Inadequacies in current therapies for atrial fibrillation have made new drug development crucial. Conventional antiarrhythmic drugs increase the risk of ventricular proarrhythmia. In drug development, the focus has been on favourable multichannel-blocking profiles, atrial-specific ion-channels, and novel non-channel targets (upstream therapy). Molecular modification of the highly effective multichannel blocker, amiodarone, to improve safety and tolerability has produced promising analogues such as dronedarone, although this drug seems less effective than does amiodarone. Vernakalant, an atrial-selective drug with reduced proarrhythmic risk, might be useful for cardioversion in atrial fibrillation. Ranolazine, another atrial-selective agent initially developed as an antianginal, has efficacy for atrial fibrillation and is being tested in prospective clinical trials. So-called upstream therapy with angiotensin-converting enzyme and angiotensin-receptor inhibitors, statins, or omega-3 fatty acids and fish oil that target atrial remodelling could be effective, but need further clinical validation. We focus on the basic and clinical pharmacology of newly emerging antiarrhythmic drugs and non-traditional approaches such as upstream therapy for atrial fibrillation. © 2010 Elsevier Ltd. All rights reserved. Source

Asgar A.W.,Montreal Heart Institute | Mack M.J.,Heart Hospital Baylor Plano | Stone G.W.,Columbia University
Journal of the American College of Cardiology | Year: 2015

The development of secondary mitral regurgitation (MR) due to left ventricular dysfunction, also known as functional MR, is strongly associated with a poor prognosis in patients with heart failure. The mechanisms underlying secondary MR are multifactorial; accurate imaging assessment of secondary MR may be challenging and nuanced; and the appropriate roles of medical, surgical, and interventional therapies for management of secondary MR are controversial and evolving. In this review, the pathophysiology, evaluation, and prognosis of secondary MR in patients with heart failure are discussed, and we evaluate in detail the evidence for the various therapeutic approaches for secondary MR, including guideline-directed medication for left ventricular dysfunction, cardiac resynchronization therapy and revascularization when appropriate, and mitral valve surgery and transcatheter interventions. The role of a multidisciplinary heart team in determining the optimal management strategy for secondary MR is also discussed. © 2015 American College of Cardiology Foundation. Source

Nattel S.,Montreal Heart Institute | Harada M.,Montreal Heart Institute | Harada M.,Hamamatsu Medical Center
Journal of the American College of Cardiology | Year: 2014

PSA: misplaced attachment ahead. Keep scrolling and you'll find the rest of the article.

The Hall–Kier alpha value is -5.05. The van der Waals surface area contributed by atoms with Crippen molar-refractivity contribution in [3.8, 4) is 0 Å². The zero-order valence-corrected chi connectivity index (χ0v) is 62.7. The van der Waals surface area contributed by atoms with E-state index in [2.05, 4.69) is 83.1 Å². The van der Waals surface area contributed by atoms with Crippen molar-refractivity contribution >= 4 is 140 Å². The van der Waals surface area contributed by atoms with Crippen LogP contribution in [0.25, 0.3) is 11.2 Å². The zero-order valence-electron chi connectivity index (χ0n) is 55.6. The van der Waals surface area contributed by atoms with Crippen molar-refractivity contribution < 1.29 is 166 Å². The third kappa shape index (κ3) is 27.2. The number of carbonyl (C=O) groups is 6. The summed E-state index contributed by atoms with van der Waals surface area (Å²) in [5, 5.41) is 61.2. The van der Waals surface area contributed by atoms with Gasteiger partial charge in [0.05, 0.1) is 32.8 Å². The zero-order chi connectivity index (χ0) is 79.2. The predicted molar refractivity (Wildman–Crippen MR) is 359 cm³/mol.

Atrial fibrillation (AF) is the most common sustained arrhythmia in clinical practice. AF and its complications are responsible for important population morbidity and mortality. Presently available therapeutic approaches have limited efficacy and nontrivial potential to cause adverse effects. Thus, new mechanistic knowledge is essential for therapeutic innovation. Atrial arrhythmogenic remodeling, defined as any change in atrial structure or function that promotes atrial arrhythmias, is central to AF. Remodeling can be due to underlying cardiac conditions, systemic processes and conditions such as aging, or AF itself. Recent work has underlined the importance of remodeling in AF, provided new insights into basic mechanisms, and identified new biomarker/imaging approaches to follow remodeling processes. The importance of intracellular Ca2+ handling abnormalities has been highlighted, both for the induction of triggered ectopic activity and for the activation of Ca2+-related cell signaling that mediates profibrillatory remodeling. The importance of microRNAs, which are a new class of small noncoding sequences that regulate gene expression, has emerged in both electrical and structural remodeling. Remodeling related to aging, cardiac disease, and AF itself is believed to underlie the progressive nature of the arrhythmia, which contributes to the complexities of long-term management. New tools that are being developed to quantify remodeling processes and monitor their progression include novel biomarkers, imaging modalities to quantify/localize fibrosis, and noninvasive monitoring/mapping to better characterize the burden of AF and identify arrhythmic sources. This report reviews recent advances in the understanding of the basic pathophysiology of atrial remodeling and potential therapeutic implications. © 2014 by the American College of Cardiology Foundation Published by Elsevier Inc. Source

Discover hidden collaborations